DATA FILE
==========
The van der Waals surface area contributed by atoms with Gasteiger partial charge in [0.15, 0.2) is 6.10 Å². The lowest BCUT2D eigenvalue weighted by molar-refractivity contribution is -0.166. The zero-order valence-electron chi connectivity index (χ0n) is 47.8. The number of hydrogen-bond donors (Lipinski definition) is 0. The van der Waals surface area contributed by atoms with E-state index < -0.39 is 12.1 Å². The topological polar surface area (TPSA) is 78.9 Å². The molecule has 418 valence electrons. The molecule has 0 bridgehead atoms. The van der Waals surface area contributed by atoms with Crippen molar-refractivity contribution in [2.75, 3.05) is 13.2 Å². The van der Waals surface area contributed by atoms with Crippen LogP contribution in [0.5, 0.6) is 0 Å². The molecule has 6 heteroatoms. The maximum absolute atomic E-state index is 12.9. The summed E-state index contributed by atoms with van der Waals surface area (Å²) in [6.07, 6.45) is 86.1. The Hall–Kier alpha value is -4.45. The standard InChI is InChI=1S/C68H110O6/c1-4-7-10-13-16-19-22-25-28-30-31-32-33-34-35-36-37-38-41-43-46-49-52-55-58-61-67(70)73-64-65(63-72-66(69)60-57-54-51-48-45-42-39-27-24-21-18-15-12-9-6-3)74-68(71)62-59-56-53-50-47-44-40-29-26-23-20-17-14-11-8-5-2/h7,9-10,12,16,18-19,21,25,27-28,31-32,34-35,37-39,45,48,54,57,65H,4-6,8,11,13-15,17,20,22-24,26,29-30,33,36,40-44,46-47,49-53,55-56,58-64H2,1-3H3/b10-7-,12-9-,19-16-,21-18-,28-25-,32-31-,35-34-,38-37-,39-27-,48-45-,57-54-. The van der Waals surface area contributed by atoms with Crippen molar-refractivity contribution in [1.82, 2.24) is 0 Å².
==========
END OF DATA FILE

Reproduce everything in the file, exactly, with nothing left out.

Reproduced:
The van der Waals surface area contributed by atoms with Gasteiger partial charge in [0.15, 0.2) is 6.10 Å². The lowest BCUT2D eigenvalue weighted by molar-refractivity contribution is -0.166. The zero-order valence-electron chi connectivity index (χ0n) is 47.8. The number of hydrogen-bond donors (Lipinski definition) is 0. The van der Waals surface area contributed by atoms with E-state index < -0.39 is 12.1 Å². The topological polar surface area (TPSA) is 78.9 Å². The molecule has 418 valence electrons. The molecule has 0 bridgehead atoms. The van der Waals surface area contributed by atoms with Crippen molar-refractivity contribution in [2.75, 3.05) is 13.2 Å². The van der Waals surface area contributed by atoms with Crippen LogP contribution in [0.5, 0.6) is 0 Å². The molecule has 6 heteroatoms. The maximum absolute atomic E-state index is 12.9. The summed E-state index contributed by atoms with van der Waals surface area (Å²) in [6.07, 6.45) is 86.1. The Hall–Kier alpha value is -4.45. The standard InChI is InChI=1S/C68H110O6/c1-4-7-10-13-16-19-22-25-28-30-31-32-33-34-35-36-37-38-41-43-46-49-52-55-58-61-67(70)73-64-65(63-72-66(69)60-57-54-51-48-45-42-39-27-24-21-18-15-12-9-6-3)74-68(71)62-59-56-53-50-47-44-40-29-26-23-20-17-14-11-8-5-2/h7,9-10,12,16,18-19,21,25,27-28,31-32,34-35,37-39,45,48,54,57,65H,4-6,8,11,13-15,17,20,22-24,26,29-30,33,36,40-44,46-47,49-53,55-56,58-64H2,1-3H3/b10-7-,12-9-,19-16-,21-18-,28-25-,32-31-,35-34-,38-37-,39-27-,48-45-,57-54-. The van der Waals surface area contributed by atoms with Crippen molar-refractivity contribution in [1.82, 2.24) is 0 Å².